As hard as you might try, it’s impossible to keep everyone happy and social media is the go-to destination for disgruntled users.
The tricky part is that your social profiles act as the face of your brand. So how do you keep it blemish free? You don’t – people will always complain. It’s what you do after the complaint that matters. These tips will help you keep your cool and handle negative feedback in the best way possible.
One of the first things all community managers should do upon inheriting control of their brand’s social channels is create a process for handling feedback. Never underestimate your community – the vast majority of feedback is something you should pass along right away. You just have to know who to pass it to. When urgent things come through your feed like, “Your app isn’t working…” or critiques on content like, “Your title is confusing…,” it’s crucial to pass that on to the correct person in each department. Make a point to find a contact in the departments that could be affected, ie. customer service, content, etc. This will make the whole process run a lot smoother.
Your primary goal needs to be addressing the problem that caused the complaint instead of the complaint itself.
Once the feedback comes in, it’s important to gauge what type of feedback you’re receiving. Not all negative feedback is the same. In my opinion, there are 4 distinct types of negative feedback:
It’s important to make sure you understand what kind of feedback someone is giving before you respond to it.
Lots of digital marketers will tell you to respond to everything, but all community managers know that some situations are beyond mediation. Absolutely respond to both pressing and constructive feedback. You should also make a point to respond to 90% of disgruntled feedback. Apologizing, offering up a solution, or even just offering up the opportunity to cater to this concern in the future can go a long way. However, sometimes there are people that are unreasonable and antagonistic. In this case, I’d opt out of continuing a conversation. There’s a huge difference between negative feedback and trolling.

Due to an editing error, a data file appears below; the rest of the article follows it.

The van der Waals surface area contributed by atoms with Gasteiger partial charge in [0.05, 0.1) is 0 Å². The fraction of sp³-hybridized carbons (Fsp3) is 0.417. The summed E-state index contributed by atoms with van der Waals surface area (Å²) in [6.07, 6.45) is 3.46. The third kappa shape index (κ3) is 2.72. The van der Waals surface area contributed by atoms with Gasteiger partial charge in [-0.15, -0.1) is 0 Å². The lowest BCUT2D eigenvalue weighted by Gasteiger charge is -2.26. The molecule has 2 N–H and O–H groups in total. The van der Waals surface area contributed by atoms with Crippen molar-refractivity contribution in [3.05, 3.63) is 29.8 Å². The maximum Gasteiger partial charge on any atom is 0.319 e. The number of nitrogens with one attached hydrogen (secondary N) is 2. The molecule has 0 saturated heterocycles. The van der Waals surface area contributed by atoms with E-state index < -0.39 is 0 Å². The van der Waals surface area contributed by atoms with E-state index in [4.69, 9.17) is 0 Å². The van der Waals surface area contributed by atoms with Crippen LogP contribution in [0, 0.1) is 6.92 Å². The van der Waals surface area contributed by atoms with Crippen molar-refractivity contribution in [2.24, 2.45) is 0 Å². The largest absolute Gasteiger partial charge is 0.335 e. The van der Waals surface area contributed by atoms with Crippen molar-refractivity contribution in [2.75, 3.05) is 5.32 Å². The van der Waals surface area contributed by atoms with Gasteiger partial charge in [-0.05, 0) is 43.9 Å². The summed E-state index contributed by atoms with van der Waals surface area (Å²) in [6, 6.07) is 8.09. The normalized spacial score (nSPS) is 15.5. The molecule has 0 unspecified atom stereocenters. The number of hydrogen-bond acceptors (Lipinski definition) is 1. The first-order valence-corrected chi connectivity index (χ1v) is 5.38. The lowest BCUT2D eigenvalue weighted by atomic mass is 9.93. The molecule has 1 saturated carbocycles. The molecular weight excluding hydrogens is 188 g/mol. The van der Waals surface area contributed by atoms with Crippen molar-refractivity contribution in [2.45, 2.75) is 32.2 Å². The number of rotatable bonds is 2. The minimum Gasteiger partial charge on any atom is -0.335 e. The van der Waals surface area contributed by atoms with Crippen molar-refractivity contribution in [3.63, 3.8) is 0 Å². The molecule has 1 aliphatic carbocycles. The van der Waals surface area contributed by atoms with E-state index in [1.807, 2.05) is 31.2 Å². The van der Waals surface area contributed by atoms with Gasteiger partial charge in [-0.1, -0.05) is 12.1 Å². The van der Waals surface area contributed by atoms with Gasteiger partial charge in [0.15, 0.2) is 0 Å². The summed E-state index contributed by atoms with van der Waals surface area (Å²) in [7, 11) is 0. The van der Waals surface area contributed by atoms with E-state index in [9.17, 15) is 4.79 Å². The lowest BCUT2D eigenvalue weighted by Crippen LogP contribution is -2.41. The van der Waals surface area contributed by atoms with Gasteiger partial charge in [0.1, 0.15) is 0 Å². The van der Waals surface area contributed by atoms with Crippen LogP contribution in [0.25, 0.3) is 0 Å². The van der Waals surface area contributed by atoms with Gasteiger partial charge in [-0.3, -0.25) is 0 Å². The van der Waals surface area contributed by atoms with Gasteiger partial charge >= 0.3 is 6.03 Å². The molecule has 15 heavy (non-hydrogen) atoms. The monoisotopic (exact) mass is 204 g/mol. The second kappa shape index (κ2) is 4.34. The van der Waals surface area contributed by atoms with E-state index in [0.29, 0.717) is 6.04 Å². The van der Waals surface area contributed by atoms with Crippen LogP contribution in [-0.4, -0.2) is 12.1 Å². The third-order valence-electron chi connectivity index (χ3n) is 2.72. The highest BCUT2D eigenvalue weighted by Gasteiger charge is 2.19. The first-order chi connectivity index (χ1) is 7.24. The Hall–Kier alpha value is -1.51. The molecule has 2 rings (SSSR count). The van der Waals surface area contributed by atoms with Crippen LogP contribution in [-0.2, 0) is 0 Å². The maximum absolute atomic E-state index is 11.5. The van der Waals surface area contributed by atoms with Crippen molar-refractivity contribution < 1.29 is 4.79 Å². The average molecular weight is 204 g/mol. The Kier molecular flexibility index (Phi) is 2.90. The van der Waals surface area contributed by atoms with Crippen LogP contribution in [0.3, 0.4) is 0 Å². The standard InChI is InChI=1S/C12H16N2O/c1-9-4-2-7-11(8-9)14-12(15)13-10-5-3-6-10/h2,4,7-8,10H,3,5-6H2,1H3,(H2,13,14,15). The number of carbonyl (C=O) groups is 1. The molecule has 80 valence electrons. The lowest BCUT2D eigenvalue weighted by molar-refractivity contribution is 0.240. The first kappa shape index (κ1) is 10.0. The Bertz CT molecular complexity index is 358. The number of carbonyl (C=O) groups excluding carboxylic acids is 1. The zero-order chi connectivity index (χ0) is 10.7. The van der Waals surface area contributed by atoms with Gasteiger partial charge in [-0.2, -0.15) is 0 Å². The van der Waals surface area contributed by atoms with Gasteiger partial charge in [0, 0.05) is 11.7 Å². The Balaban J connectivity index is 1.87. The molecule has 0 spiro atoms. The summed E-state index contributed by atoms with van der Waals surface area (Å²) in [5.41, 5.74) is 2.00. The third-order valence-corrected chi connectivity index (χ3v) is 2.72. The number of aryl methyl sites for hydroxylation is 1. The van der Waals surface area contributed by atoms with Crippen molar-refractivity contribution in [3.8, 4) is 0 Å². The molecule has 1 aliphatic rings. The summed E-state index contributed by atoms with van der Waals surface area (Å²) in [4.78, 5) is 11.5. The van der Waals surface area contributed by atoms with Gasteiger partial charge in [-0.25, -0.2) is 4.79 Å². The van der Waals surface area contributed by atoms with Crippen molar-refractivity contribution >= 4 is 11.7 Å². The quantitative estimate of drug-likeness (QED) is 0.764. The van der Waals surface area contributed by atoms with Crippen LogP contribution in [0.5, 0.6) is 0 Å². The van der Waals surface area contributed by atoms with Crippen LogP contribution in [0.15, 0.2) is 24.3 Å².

The number one priority when it comes to handling feedback on social is having patience. As community managers, we’re usually extremely well-versed in the workings of our company and the content circulating throughout the industry. It can be easy to dismiss feedback as ill-informed or irrational (and it very well may be), but keep in mind that every interaction is an opportunity. The better you handle a situation, the more respect you stand to gain. Even if they’re complaining about something that is user-error, take a deep breath, apologize for the inconvenience or offer up a solution and then make changes (if need be) to make sure that the confusion doesn’t occur again.
If you’re as fortunate as I am, you have a huge resource on your hands – your community. Often times, your community is just as well-versed in your company and industry as you are. If you’re doing your job, you’re creating advocates that can go to bat for your brand against anybody. Whether it’s negative feedback, questions or general discussion, it’s always important to give your audience the opportunity to respond first. After all, you’re creating a community – not a personal messaging service. Don’t let too much time past, but there’s no shame in giving a situation (as long as it’s not dire) time to work itself it out.
When feedback comes in, sometimes you don’t know what it’s going to turn into. If your conversation starts to spiral, don’t be afraid to shoot them a DM or a Facebook message instead of letting it drag on in everyone’s feeds. Some things are best handled behind closed doors.
Don’t lose sleep over this stuff, people. Social media is destination #1 for negative feedback and complaints, but don’t take it too much to heart. Do the best you can to hear the feedback, apologize, offer a solution and modify going forward. Beyond that, there’s not much more you can do. Stay strong, CMs!